“It could be a bit of problem that they won’t be able to work on new and currently released films. This could work for older films and those films in the past that people are still interested in. But it will still be slightly smaller group of people. So I don’t think this could become a revolutionary project that would change or stop online piracy.”
Pepe Rafaj himself is member of the Czech Association of Film Producers. The group discussed the project this week but failed to reach agreement on whether they will support it or not. The Czech Anti-Piracy Union, meanwhile, is quite open. Markéta Prchalová is the union’s director.
“We don’t think the project does not provide a sustainable system of online film distribution which would bring relevant revenues to copyright holders. We think the project rather naively ignores the basic structure of copyright and distribution rights, and does not address various issues including territorial licensing, and so on.
“But the main problem we see is that the project is aimed at movies which have already passes through the distribution cycle. That means it can be used for relatively small number of programmes, and provides no guarantees against unauthorized distribution of films whose authors decide not to join the project.”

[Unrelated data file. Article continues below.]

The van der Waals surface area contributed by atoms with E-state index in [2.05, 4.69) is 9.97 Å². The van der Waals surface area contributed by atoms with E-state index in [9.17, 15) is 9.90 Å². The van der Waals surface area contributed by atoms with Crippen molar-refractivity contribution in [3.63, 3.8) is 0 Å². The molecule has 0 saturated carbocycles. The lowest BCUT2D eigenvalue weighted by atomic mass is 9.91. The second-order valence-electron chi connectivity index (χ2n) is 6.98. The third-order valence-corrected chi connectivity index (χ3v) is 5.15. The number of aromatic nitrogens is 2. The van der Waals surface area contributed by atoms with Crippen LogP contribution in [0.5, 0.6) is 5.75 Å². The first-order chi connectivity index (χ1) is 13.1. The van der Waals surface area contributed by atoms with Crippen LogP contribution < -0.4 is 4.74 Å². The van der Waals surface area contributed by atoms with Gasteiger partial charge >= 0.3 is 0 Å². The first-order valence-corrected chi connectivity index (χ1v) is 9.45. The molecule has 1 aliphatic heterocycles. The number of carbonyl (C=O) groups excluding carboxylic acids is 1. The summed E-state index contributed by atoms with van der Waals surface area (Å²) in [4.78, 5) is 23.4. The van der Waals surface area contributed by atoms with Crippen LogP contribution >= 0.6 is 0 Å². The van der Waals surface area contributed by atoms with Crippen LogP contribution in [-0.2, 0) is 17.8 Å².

The anti-piracy group also questions viewers’ willingness to pay voluntarily, according to Ms Prchalová, who says the biggest problem is the fact that some storage sites which backed the project keep violating copyright laws.
“We do take issue with the fact that several entities are joining the project whose business is based on abuse of copyright. We are certainly happy that the largest Czech storage site which provides access to a huge volume of illegal copies of audiovisual works is now considering joining a legal distribution system. But we cannot ignore the fact they are not planning to curb the distribution of the pirate copies. That’s a major problem for us.”
The author of 31s Pepe Rafaj believes that despite the scepticism, the project will take off – and not just in the Czech Republic. He says there is no critical number of users that need to join to make it profitable. And he has big plans – 31s has already approached some international film distributors to make their films available as well.